“The two contradictory appeals court decisions that cast the future of Obamacare into uncertainty Tuesday morning largely center on a question of intent: When the Affordable Care Act was conceived and drafted, did its creators mean to withhold health care subsidies from people living in states that refused to set up their own exchanges?.
This latest legal challenge focuses on four words in the mammoth law authorizing tax credits for individuals who buy insurance through exchanges “established by the States.” Thiry-six states declined to set up their own exchanges — far more than the law’s backers anticipated — and in those states, consumers have been shopping for health care on exchanges run instead by the federal government. Now the D.C. Circuit Court of Appeals has ruled that these consumers are not eligible for subsidies because, well, they bought their insurance on exchanges not “established by the States.”
This is a tremendously literal interpretation of a small but crucial part of the law, and it’s one that was arguably never intended by its creators. The plaintiffs in these challenges have argued that the ACA always meant to exclude noncooperative states from subsidies as a way of incentivizing those states to create their own exchanges. Supporters of the law — including the Obama Administration — counter that such intent would never have made any sense in the larger context of a law aiming to expand health insurance to as many people as possible.”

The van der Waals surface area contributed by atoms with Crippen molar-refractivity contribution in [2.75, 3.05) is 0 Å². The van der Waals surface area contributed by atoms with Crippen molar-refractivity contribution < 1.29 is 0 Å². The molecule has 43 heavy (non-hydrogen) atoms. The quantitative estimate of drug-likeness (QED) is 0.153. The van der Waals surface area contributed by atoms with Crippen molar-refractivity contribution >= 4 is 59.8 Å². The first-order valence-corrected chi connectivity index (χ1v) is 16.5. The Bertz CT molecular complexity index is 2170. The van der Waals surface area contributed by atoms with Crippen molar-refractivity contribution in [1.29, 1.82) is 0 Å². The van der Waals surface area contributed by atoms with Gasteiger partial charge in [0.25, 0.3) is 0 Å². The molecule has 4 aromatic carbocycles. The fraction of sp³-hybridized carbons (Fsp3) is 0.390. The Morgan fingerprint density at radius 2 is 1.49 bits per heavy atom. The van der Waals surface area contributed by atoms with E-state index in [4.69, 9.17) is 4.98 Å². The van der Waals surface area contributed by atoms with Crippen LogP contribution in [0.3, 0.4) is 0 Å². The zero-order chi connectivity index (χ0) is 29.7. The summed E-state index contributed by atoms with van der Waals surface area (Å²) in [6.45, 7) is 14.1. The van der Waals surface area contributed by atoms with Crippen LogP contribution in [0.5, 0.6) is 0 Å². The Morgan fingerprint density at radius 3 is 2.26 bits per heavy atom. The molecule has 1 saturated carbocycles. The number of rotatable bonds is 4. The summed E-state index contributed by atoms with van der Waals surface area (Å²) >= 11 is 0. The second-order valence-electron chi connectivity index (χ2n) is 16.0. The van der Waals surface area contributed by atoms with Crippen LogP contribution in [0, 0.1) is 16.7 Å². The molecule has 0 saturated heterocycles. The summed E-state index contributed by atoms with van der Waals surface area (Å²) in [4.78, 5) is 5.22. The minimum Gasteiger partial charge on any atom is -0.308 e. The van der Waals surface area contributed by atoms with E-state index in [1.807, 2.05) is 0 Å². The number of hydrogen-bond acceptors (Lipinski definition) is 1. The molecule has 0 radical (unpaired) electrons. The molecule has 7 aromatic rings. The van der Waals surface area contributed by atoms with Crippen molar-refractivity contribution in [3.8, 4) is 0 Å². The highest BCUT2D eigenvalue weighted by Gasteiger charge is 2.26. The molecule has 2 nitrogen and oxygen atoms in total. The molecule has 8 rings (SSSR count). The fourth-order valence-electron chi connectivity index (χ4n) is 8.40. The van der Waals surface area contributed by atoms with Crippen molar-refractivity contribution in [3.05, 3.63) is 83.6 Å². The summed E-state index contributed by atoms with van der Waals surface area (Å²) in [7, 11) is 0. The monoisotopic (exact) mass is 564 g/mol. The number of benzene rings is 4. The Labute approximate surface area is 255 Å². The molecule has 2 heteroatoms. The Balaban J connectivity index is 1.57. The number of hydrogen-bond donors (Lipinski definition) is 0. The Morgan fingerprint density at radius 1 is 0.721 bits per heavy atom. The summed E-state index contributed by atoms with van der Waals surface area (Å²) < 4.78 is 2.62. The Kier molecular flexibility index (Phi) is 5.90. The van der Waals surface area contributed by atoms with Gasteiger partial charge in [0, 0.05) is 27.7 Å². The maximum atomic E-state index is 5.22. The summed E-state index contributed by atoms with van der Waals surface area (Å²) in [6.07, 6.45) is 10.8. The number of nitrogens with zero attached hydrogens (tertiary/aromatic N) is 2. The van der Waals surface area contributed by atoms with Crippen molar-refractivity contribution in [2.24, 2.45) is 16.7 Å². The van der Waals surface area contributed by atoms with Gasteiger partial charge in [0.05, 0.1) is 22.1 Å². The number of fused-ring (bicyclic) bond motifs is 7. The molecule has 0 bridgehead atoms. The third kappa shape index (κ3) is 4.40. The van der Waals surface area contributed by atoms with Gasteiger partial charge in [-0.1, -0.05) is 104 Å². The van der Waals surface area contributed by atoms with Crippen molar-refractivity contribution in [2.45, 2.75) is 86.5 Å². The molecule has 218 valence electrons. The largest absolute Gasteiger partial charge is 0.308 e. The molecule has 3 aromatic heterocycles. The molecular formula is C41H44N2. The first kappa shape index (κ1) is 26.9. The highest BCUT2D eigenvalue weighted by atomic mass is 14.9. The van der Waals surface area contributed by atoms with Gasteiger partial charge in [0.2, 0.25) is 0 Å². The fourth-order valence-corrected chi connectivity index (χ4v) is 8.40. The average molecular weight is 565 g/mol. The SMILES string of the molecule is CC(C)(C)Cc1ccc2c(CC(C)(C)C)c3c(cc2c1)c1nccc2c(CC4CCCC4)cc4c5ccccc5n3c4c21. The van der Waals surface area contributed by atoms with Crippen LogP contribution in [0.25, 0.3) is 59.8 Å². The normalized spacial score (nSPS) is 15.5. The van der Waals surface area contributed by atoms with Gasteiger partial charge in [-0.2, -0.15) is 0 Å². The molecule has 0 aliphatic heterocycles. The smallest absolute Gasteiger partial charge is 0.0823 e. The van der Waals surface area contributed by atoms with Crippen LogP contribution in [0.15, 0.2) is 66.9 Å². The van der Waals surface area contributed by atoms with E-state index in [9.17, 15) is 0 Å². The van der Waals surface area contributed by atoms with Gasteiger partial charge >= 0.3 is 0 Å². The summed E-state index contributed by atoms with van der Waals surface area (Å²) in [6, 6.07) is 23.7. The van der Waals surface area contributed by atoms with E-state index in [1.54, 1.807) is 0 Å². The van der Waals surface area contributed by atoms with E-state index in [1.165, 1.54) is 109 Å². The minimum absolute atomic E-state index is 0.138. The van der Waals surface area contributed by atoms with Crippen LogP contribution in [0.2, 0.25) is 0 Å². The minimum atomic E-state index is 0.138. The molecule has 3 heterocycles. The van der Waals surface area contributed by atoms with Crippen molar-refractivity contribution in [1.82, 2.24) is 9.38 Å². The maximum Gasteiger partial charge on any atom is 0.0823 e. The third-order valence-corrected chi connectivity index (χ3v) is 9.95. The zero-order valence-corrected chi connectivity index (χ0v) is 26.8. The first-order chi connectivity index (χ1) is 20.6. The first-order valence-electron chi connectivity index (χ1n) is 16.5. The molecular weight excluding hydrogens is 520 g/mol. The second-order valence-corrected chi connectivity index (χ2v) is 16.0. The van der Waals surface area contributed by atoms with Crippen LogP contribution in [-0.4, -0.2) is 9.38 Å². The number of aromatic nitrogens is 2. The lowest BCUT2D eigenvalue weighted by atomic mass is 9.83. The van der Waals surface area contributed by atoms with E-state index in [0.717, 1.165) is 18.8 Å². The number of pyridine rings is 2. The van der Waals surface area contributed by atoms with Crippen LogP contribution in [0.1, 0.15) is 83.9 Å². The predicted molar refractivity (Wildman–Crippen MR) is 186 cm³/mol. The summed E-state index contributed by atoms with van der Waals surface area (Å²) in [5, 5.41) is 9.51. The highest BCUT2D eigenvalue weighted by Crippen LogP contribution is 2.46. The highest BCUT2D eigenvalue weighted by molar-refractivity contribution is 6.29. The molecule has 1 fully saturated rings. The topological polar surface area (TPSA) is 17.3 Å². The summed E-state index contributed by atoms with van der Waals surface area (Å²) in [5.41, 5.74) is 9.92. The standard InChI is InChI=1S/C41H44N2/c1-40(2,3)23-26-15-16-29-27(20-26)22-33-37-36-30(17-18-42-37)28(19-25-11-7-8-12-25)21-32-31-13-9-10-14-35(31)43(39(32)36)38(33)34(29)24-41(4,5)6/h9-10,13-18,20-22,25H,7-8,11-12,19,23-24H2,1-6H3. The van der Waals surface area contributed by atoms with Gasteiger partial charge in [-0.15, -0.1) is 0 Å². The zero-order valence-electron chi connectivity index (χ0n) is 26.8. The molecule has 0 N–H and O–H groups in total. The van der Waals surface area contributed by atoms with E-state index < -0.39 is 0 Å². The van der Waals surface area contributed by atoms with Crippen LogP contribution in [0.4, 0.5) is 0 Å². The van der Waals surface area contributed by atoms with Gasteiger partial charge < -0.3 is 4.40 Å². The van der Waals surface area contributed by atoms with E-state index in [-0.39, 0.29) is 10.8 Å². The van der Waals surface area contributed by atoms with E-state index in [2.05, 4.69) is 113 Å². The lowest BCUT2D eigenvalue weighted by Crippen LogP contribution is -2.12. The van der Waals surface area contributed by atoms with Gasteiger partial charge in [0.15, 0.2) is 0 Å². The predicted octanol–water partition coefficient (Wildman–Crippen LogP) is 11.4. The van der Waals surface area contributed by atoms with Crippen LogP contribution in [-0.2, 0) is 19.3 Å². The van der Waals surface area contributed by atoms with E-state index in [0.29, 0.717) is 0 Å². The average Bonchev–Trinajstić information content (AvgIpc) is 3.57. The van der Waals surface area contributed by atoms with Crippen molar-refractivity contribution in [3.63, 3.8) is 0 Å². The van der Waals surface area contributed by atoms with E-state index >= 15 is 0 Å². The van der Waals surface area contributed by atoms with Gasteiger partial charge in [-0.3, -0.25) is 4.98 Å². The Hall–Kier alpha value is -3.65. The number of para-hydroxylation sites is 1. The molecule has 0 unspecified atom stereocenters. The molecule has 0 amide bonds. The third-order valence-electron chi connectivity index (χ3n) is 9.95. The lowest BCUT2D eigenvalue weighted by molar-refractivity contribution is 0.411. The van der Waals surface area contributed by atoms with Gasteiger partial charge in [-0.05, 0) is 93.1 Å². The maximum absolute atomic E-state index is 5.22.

“Two U.S. Appeals Courts Tuesday reached opposite conclusions about the legality of subsidies in the Affordable Care Act, a key part of the law that brings down the cost of coverage for millions of Americans.
In Washington, a three-judge panel at the U.S. Appeals Court for the D.C. Circuit ruled that the Internal Revenue Service lacked the authority to allow subsidies to be provided in exchanges not run by the states.
That 2-1 ruling in Halbig v. Burwell could put at risk the millions of people who bought insurance in the 36 states where these online insurance marketplaces are run by the federal government. Judge Thomas Griffith, writing the majority opinion, said they concluded “that the ACA unambiguously restricts” the subsidies to “Exchanges ‘established by the state.’ ”
But within hours, a unanimous three-judge panel for the Fourth Circuit in Richmond, Va., ruled exactly the other way in King v. Burwell – that Congress always intended to allow subsidies to be provided in both state and federally run exchanges.
“It is therefore clear that widely available tax credits are essential to fulfilling the Act’s primary goals and that Congress was aware of their importance when drafting the bill,” said the decision written by Judge Roger Gregory.